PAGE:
People’s lives will hang in the balance. Shared post by Ray McCormack
When a new or reworked idea comes about for fire attack, either they stand on their own merit, attach themselves to existing methods or clash with the current standards. New ideas are always popping up with or without a track record. What is a track record anyway? Is it how we’ve always done it explained? For most, yes, that is our empirical evidence: years of successful extinguishment balanced against something we’ve never tried.
Those who clamor for early adoption of new tactics have to realize that people’s lives will hang in the balance and not every test burn will end up successful. The mistakes and knowledge omissions of those that conduct live fire training events is well documented. NFPA 1403 is the standard for conducting live burns with the house that was donated to the fire department. If you are unfamiliar with that document, don’t be surprised when someone gets lucky and finds a window to jump out of.
True testing of tactical ideas needs to be done correctly and not just on a whim. Those that feel the modern fireground fire is insurmountable unless a particular tactic is employed are wrong. The modern fireground is an interesting concept built from many factors, some of which may be missing at your next fire. How many must be checked off to reach a totally modern fire? Furniture, room geometry, distance, fire growth stage, capability of the fire crew – ouch.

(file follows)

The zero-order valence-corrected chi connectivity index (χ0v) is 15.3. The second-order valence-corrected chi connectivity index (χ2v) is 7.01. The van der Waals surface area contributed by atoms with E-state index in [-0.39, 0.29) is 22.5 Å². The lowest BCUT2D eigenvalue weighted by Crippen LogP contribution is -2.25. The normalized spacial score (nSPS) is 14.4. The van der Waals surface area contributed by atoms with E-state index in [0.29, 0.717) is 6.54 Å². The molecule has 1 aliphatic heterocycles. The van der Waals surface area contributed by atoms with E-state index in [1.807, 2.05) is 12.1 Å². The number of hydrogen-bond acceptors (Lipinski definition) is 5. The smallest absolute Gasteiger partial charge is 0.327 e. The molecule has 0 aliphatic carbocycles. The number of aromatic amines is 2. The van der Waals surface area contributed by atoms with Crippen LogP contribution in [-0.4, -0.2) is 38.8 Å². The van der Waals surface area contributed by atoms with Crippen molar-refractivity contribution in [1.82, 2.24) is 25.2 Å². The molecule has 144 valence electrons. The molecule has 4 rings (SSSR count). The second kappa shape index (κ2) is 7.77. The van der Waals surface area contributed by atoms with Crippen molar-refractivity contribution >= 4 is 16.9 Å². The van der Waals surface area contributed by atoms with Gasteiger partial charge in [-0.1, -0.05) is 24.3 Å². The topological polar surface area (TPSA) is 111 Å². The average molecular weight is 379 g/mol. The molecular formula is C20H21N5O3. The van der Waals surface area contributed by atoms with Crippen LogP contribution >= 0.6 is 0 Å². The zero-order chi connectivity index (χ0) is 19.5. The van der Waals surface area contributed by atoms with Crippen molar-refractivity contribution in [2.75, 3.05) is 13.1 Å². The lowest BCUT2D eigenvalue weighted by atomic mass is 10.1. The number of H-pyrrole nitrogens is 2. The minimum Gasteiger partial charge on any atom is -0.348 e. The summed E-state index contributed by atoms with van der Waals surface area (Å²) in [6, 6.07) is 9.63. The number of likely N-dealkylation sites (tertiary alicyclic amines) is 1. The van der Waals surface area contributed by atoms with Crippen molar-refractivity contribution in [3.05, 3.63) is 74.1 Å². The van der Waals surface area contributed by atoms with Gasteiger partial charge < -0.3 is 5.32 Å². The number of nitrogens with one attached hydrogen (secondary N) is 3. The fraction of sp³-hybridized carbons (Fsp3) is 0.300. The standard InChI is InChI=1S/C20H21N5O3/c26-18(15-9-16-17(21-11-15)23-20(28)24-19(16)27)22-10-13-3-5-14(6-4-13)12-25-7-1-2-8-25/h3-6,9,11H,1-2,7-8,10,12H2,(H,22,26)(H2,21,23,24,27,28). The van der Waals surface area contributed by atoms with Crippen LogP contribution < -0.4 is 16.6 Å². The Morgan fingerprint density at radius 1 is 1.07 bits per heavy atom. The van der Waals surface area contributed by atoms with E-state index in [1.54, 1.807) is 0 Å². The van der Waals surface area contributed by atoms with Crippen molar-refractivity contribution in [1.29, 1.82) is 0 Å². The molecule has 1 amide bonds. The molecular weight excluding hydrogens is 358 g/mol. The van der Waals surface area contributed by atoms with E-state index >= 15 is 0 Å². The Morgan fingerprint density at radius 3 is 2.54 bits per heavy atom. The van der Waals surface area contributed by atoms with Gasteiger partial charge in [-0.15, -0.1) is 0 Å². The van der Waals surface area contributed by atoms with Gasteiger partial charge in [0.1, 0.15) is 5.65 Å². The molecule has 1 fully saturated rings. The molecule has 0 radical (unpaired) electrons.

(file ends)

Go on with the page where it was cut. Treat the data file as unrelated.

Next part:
Tactics and capabilities go hand in hand. Many believe that it is just simpler to utilize tactics that are much less demanding of on scene firefighters. Do we ever evolve from that position? If you always do something a particular way, isn’t that the change agents’ rub? Caution must be given to limited fire attack capability that becomes a standard, unless, of course, that’s what we want for the fire service.
Years from now when the old timers say,” Well, that’s the way we have always done it,” at least we can trace it back to the modern fireground which will seem so legacy by then.
Photo courtesy of Hit the Plug Fire Photography, used with permission. See more from this incident here.